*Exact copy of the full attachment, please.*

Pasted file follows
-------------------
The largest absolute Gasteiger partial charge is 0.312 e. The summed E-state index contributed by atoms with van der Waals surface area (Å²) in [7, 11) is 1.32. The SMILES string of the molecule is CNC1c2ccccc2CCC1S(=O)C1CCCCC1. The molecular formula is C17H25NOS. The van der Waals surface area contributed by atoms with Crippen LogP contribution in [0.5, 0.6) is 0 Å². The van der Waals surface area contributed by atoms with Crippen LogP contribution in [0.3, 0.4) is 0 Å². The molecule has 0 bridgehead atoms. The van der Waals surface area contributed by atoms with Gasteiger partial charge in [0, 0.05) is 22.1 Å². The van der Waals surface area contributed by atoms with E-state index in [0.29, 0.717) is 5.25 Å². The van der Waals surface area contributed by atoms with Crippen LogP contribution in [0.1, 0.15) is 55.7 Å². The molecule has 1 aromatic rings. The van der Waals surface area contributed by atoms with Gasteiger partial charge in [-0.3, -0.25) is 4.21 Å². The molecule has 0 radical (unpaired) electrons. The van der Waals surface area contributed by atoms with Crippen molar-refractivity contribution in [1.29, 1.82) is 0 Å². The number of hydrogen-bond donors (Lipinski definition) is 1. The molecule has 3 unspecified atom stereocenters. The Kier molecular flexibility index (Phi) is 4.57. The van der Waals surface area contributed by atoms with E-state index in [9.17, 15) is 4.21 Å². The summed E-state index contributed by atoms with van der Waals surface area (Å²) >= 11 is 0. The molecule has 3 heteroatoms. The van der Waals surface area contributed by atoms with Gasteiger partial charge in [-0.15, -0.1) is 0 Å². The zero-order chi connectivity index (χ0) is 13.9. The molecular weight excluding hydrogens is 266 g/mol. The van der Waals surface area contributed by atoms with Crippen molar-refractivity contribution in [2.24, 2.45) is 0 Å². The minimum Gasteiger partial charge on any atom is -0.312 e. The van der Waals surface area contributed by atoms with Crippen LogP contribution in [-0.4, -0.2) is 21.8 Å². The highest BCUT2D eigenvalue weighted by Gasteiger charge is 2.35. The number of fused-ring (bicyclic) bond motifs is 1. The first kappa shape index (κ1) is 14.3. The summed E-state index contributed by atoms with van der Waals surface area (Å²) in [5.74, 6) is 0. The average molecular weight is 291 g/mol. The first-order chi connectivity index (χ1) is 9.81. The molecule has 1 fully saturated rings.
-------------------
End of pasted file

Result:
The largest absolute Gasteiger partial charge is 0.312 e. The summed E-state index contributed by atoms with van der Waals surface area (Å²) in [7, 11) is 1.32. The SMILES string of the molecule is CNC1c2ccccc2CCC1S(=O)C1CCCCC1. The molecular formula is C17H25NOS. The van der Waals surface area contributed by atoms with Crippen LogP contribution in [0.5, 0.6) is 0 Å². The van der Waals surface area contributed by atoms with Crippen LogP contribution in [0.3, 0.4) is 0 Å². The molecule has 0 bridgehead atoms. The van der Waals surface area contributed by atoms with Gasteiger partial charge in [0, 0.05) is 22.1 Å². The van der Waals surface area contributed by atoms with E-state index in [0.29, 0.717) is 5.25 Å². The van der Waals surface area contributed by atoms with Crippen LogP contribution in [0.1, 0.15) is 55.7 Å². The molecule has 1 aromatic rings. The van der Waals surface area contributed by atoms with Gasteiger partial charge in [-0.3, -0.25) is 4.21 Å². The molecule has 0 radical (unpaired) electrons. The van der Waals surface area contributed by atoms with Crippen molar-refractivity contribution in [1.29, 1.82) is 0 Å². The number of hydrogen-bond donors (Lipinski definition) is 1. The molecule has 3 unspecified atom stereocenters. The Kier molecular flexibility index (Phi) is 4.57. The van der Waals surface area contributed by atoms with E-state index in [9.17, 15) is 4.21 Å². The summed E-state index contributed by atoms with van der Waals surface area (Å²) >= 11 is 0. The molecule has 3 heteroatoms. The van der Waals surface area contributed by atoms with Gasteiger partial charge in [-0.15, -0.1) is 0 Å². The zero-order chi connectivity index (χ0) is 13.9. The molecular weight excluding hydrogens is 266 g/mol. The van der Waals surface area contributed by atoms with Crippen molar-refractivity contribution in [2.24, 2.45) is 0 Å². The minimum Gasteiger partial charge on any atom is -0.312 e. The van der Waals surface area contributed by atoms with Crippen LogP contribution in [-0.4, -0.2) is 21.8 Å². The highest BCUT2D eigenvalue weighted by Gasteiger charge is 2.35. The number of fused-ring (bicyclic) bond motifs is 1. The first kappa shape index (κ1) is 14.3. The summed E-state index contributed by atoms with van der Waals surface area (Å²) in [5.74, 6) is 0. The average molecular weight is 291 g/mol. The first-order chi connectivity index (χ1) is 9.81. The molecule has 1 fully saturated rings.